“It is true that the number of Muslims killed in Iraq far exceeds the number of Christians murdered in the country. However, Arab (Shi’ite and Sunni) and Kurdish militias are fighting for political and economic privileges for their own communities. And Christians are being murdered even though they are not involved in these disputes; and were not responsible for the American presence in their land. Iraqi Christians are killed because of their faith, while we witness almost total silence from the Arabs. A few voices against such persecution are raised from the ranks of liberal intellectuals. The silence from the majority Arab population is explained as an undeclared Iraqi, Arab, and Islamic plan for bringing about a forced migration of Eastern Christians from the area. Reports indicate that the mass murders and expulsion of the Christians of Mosul and other Iraqi cities occur under the very eyes of the American and Iraqi armies, and in collaboration with some militant Iraqi groups.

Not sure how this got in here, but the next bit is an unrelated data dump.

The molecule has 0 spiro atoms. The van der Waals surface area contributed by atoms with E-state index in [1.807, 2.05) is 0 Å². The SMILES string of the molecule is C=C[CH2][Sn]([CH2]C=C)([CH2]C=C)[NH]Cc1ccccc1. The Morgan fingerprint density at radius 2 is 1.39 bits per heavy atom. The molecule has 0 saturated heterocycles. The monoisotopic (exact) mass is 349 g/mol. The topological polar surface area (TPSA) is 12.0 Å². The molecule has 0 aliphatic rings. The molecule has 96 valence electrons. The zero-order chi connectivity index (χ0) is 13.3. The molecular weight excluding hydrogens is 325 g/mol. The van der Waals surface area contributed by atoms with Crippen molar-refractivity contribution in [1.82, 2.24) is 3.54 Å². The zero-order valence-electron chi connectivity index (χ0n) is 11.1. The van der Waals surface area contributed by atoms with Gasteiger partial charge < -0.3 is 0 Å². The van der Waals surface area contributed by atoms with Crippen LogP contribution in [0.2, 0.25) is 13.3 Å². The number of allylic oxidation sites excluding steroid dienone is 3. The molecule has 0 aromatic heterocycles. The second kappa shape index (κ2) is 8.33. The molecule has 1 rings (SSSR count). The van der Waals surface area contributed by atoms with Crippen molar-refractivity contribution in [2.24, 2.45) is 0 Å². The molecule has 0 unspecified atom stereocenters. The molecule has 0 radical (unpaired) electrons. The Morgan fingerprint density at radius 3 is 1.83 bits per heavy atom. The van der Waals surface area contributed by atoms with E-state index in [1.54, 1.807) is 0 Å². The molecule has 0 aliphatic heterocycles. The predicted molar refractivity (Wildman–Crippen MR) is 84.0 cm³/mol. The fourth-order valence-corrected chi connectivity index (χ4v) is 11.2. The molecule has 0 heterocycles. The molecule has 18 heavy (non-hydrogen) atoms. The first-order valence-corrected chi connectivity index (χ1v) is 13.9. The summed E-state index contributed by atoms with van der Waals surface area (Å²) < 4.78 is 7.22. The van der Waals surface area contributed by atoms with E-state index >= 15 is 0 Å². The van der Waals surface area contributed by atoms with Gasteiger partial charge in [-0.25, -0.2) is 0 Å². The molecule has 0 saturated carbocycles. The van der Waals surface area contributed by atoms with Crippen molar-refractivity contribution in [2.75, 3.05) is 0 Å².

“We have doubts about the seriousness of the American and European position vis-à-vis Eastern Christians. The reaction of the ‘International Community’ to the murder and forced migration of Mosul’s Christians has been limited to issuing words of regret and condemnation, and asking for aid to be provided to the dispossessed. In spite of the size and well-documented catastrophe that has befallen Iraqi Christians; the great powers have not called for the convening of an International Conference to deal with their cause, or for measures to be taken against the repetition of the massacres and abductions that took place in Iraq. No call was made for securing a safe area for these rejected people. On the other hand, we are fully aware that the ‘International Community’ took specific measures during the 1990s, to help the Kurds in the northern part of Iraq, by preventing the forces of Saddam Hussein from pursuing them, and by establishing a safe zone for them. Recently, Britain, a traditional ally of America, refused to even consider the idea of coming to the aid of Iraqi Christians. The British minister responsible for the Middle East declared at a joint press conference with the Kurdish prime minister that ‘the United Kingdom is not convinced of the necessity that there be a secure area for Christians.’